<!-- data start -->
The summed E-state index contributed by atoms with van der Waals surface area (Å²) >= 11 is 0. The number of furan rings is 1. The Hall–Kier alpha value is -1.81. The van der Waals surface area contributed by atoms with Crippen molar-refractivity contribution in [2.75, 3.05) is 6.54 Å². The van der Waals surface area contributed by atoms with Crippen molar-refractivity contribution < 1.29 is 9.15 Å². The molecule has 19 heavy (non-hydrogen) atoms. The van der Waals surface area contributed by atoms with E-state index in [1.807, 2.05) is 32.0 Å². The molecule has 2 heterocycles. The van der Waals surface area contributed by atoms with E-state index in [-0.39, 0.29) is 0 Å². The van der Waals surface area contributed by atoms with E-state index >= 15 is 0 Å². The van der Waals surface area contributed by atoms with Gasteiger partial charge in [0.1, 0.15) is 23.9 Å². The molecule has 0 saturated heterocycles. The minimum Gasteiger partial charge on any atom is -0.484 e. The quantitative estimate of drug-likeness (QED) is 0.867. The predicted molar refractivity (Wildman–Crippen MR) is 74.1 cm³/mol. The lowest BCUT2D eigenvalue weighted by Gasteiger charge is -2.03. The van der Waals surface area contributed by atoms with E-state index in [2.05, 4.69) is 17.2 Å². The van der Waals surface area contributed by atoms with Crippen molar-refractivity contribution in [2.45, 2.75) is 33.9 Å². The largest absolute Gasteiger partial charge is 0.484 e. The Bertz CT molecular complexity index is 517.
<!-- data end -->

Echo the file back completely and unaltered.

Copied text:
The summed E-state index contributed by atoms with van der Waals surface area (Å²) >= 11 is 0. The number of furan rings is 1. The Hall–Kier alpha value is -1.81. The van der Waals surface area contributed by atoms with Crippen molar-refractivity contribution in [2.75, 3.05) is 6.54 Å². The van der Waals surface area contributed by atoms with Crippen molar-refractivity contribution < 1.29 is 9.15 Å². The molecule has 19 heavy (non-hydrogen) atoms. The van der Waals surface area contributed by atoms with E-state index in [1.807, 2.05) is 32.0 Å². The molecule has 2 heterocycles. The van der Waals surface area contributed by atoms with E-state index in [-0.39, 0.29) is 0 Å². The van der Waals surface area contributed by atoms with E-state index >= 15 is 0 Å². The van der Waals surface area contributed by atoms with Gasteiger partial charge in [0.1, 0.15) is 23.9 Å². The molecule has 0 saturated heterocycles. The minimum Gasteiger partial charge on any atom is -0.484 e. The quantitative estimate of drug-likeness (QED) is 0.867. The predicted molar refractivity (Wildman–Crippen MR) is 74.1 cm³/mol. The lowest BCUT2D eigenvalue weighted by Gasteiger charge is -2.03. The van der Waals surface area contributed by atoms with E-state index in [2.05, 4.69) is 17.2 Å². The van der Waals surface area contributed by atoms with Crippen molar-refractivity contribution in [2.45, 2.75) is 33.9 Å². The largest absolute Gasteiger partial charge is 0.484 e. The Bertz CT molecular complexity index is 517.